Spiritual novels appeal to regular folks, too

Guest post by Meryl Davids Landau, author of Downward Dog, Upward Fog

I never expected my novel to get a “cute stiletto” rating, but there it was on a women’s fiction blog last month, rated the most adorable of the her shoe-style ratings: the hot high heels that signify the blogger “absolutely loved it and wants a sequel.” Of course, it’s not a total stretch; on the surface, the novel does meet the criteria for contemporary women’s fiction, a genre some call chick-lit.

Main character Lorna has a good job, a hot boyfriend, a great group of girlfriends, and a problematic, overly critical mother. But rather than revolving around her job or relationships, the plot centers on her spiritual evolution—whether she can learn to take her budding spiritual practice off her yoga mat and into her daily life, especially when a personal tragedy strikes (read PJ’s review).

I knew spiritually seeking women like me would be interested in reading a story like this. What I didn’t anticipate—indeed, I probably would have bet against–was the enthusiastic reception the book has gotten by mainstream chick-lit book bloggers, and by readers who had never even put a toe down a personal spiritual path before. When my novel came out last summer, the book’s publicist and I were in total agreement that spiritual media—blogs, radio shows, magazines, those free newsy publications given out in health-food stores…—would be the best target.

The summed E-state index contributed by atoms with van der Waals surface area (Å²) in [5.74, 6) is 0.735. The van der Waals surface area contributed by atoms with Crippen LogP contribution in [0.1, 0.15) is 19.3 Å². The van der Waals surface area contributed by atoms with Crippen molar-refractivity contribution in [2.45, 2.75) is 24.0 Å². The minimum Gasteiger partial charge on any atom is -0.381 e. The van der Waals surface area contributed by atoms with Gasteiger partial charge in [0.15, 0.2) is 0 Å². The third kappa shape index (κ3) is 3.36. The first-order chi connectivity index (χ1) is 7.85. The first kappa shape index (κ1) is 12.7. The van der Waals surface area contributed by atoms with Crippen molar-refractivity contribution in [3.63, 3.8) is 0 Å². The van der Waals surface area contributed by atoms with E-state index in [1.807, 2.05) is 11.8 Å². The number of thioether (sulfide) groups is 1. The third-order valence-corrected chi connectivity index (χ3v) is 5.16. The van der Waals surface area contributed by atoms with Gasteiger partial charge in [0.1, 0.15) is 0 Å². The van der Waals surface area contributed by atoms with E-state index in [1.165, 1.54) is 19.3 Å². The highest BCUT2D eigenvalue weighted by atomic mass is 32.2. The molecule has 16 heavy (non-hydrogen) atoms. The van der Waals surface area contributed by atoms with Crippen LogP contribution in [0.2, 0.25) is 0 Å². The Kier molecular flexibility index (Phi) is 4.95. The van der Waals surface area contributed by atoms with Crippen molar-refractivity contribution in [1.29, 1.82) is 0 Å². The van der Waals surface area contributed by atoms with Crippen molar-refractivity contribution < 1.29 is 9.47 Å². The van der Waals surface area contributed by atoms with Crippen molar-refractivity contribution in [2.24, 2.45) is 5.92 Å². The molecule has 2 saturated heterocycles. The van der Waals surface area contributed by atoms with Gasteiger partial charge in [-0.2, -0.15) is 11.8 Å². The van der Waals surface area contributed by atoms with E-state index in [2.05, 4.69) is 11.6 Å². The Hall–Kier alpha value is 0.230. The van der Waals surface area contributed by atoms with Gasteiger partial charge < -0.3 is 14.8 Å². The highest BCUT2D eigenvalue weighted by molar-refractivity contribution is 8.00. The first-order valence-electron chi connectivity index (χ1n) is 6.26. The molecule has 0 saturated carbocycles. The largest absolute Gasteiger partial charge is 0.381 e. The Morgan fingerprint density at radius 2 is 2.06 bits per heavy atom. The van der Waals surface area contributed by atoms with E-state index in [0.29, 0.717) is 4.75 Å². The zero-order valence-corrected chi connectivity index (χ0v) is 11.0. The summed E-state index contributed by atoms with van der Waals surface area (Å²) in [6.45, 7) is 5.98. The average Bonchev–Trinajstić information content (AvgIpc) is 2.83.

As an aside, I sent books to a few mainstream book bloggers. Her publicity efforts yielded great results, but, surprisingly, so did mine. The first review in a general interest book blog gave the novel 5 out of 5 stars, with the writer noting that “anyone could, after reading this book, choose to begin a similar spiritual journey with a level of comfort she may not have had before.” (I suspect she was talking about herself.) Several glowing reviews on other general book blogs followed.

I still would not have thought bloggers who focus on contemporary women’s fiction would be open to the spirituality in my novel. But, this fall, on the reading website Goodreads, I linked up with a woman who happened to be the publicist for the blog, Chick Lit Central. That interest—and their subsequent glowing review—gave me the confidence to contact other pink-paged reviewers. In my email pitch, I was clear about my novel’s deep, spiritual theme.

To my amazement, a majority of chick-lit bloggers I contacted expressed interest, and several have already sung the novel’s praises in their reviews–with quite a few enthusing over the originality of using the chick-lit genre in this new way.

The moral I’ve learned from this story: The audience for a spiritual novel isn’t limited to people who are already on a spiritual path. As long as the spirituality is accessible and not preachy, regular people will feel resonance, too. I’m looking forward to getting more of those stiletto ratings—and if you’ve written a spiritual novel, you should anticipate them, too!

Meryl_Davids_Landau_author_Downward_Dog_Upward_Fog_spiritual_fiction_novel

 Meryl Davids Landau is the author of “Downward Dog, Upward Fog.” ForeWord Review called the book “an inspirational gem that will appeal to introspective, evolving women.” It was recommended by Yoga Journal and Science of Mind national newsletter. Readers can find her on facebook at https://www.facebook.com/pages/Meryl-Davids-Landau/197101476991678?ref=tn_tnmn.
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2 thoughts on “Spiritual novels appeal to regular folks, too

    • Well I appreciate your fabulous review of my novel on Luxury Reading, Shannon. You’re the first one who gave me the confidence that women not currently on a spiritual path could still be interested in my book. Very much appreciated!

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